As a business that sells some of the most in-demand products and services on the planet, it’s not a surprise that Apple (NASDAQ: AAPL) has also made for a wonderful investment. Its shares have soared tenfold in the past decade. And they are up 58% in the last three years, a gain that exceeds the Nasdaq Composite Index‘s rise by a significant margin.
But while investors can certainly get excited about past returns, what we care about is what the future might hold. In that light, where will this top FAANG stock be in three years’ time? Let’s see if more market-beating returns are on the horizon.
In fiscal 2023 (ended Sept. 30), 52% of Apple’s $383 billion in total revenue came from a single product: the iPhone. That’s probably not a shocker to many people. Since this smartphone, widely considered the most successful hardware product ever, was first released in 2007, its importance to the overall company’s financial results can’t be overstated. Even with the 15th generation of the iPhone just being launched, this single product is vital to Apple’s success.
If we look out three years, it’s almost impossible to envision a scenario in which the iPhone doesn’t generate a substantial portion of business revenue. And that’s not necessarily a bad thing for Apple’s bottom line. The iPhone represents just 21% of global smartphone shipments but produces 82% of operating profits during the first three months of 2023.
While the iPhone is a gateway product that locks customers into Apple’s ecosystem, a legitimate argument can be made that it’s in the mature stages of its life cycle, especially in more developed markets, which are also the most financially lucrative. Each new iteration shows less of an improvement than previous updates, which encourages waiting longer to buy the upgraded product.
To its credit, the iPhone did register year-over-year sales growth in the most recent quarter (Q4 2023 ended Sept. 30), but outsized gains might be out of the question going forward.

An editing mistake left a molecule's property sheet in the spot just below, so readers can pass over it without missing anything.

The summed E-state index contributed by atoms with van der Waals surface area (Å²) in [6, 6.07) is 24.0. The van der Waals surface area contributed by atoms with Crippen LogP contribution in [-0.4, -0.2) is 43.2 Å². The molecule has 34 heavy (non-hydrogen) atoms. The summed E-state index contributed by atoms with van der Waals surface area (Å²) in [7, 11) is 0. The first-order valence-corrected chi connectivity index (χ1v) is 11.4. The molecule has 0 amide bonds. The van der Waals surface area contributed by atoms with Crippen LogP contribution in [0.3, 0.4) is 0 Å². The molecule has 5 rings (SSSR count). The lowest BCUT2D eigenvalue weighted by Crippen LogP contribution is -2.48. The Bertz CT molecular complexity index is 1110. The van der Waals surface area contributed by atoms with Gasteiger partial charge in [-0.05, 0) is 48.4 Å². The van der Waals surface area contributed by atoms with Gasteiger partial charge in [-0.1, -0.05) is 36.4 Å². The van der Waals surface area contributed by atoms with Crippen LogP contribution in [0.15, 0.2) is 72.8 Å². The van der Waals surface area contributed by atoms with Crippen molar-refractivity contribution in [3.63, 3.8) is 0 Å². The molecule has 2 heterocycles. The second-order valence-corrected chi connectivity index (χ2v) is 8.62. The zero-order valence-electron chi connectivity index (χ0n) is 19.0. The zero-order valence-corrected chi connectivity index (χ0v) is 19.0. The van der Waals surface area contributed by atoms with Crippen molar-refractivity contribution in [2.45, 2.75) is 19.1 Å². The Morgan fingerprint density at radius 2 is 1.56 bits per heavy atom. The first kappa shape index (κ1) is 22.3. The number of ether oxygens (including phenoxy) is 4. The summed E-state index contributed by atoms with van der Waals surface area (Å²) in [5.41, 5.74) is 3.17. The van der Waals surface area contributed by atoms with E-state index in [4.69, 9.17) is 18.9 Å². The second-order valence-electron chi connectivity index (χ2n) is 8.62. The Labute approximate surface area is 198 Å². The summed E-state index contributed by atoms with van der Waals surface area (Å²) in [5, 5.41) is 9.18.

Of course, anyone following Apple over the past few years will quickly notice that its services segment, which includes offerings like Pay, Card, TV+, Music, and iCloud, is ascending as a more important revenue driver. In fiscal 2023, services raked in $85.2 billion of revenue, representing 22% of the company’s total sales. And this figure was up 9% year over year, a better growth rate than products.
It’s reasonable to expect that things will continue on this path for the foreseeable future. Not only do services and software drive greater stickiness from Apple’s customers, it has also proven to be a valuable source of high-margin (gross margin of 71%) and recurring revenue.
Plus, as mentioned, products likely have much lower growth prospects going forward. By introducing new services to the mix, management can lean on another lucrative area to drive gains.
Returning to the original question of where Apple’s stock is likely to be three years from now, based on the discussion above, I don’t think past growth will repeat itself, so investors can expect probably mid-single-digit annual revenue increases in the years ahead. This is a mature business, after all.
But what about valuation? As of this writing, shares of Apple are trading hands at a price-to-earnings (P/E) ratio of nearly 31. It doesn’t matter what angle you view this situation from: This is an expensive price to pay for a company that lacks the outsized growth opportunities it had in previous years.
It’s hard to bet against a business like Apple. But I think it’s a fair assessment to doubt that market-beating returns are achievable in the next three years.
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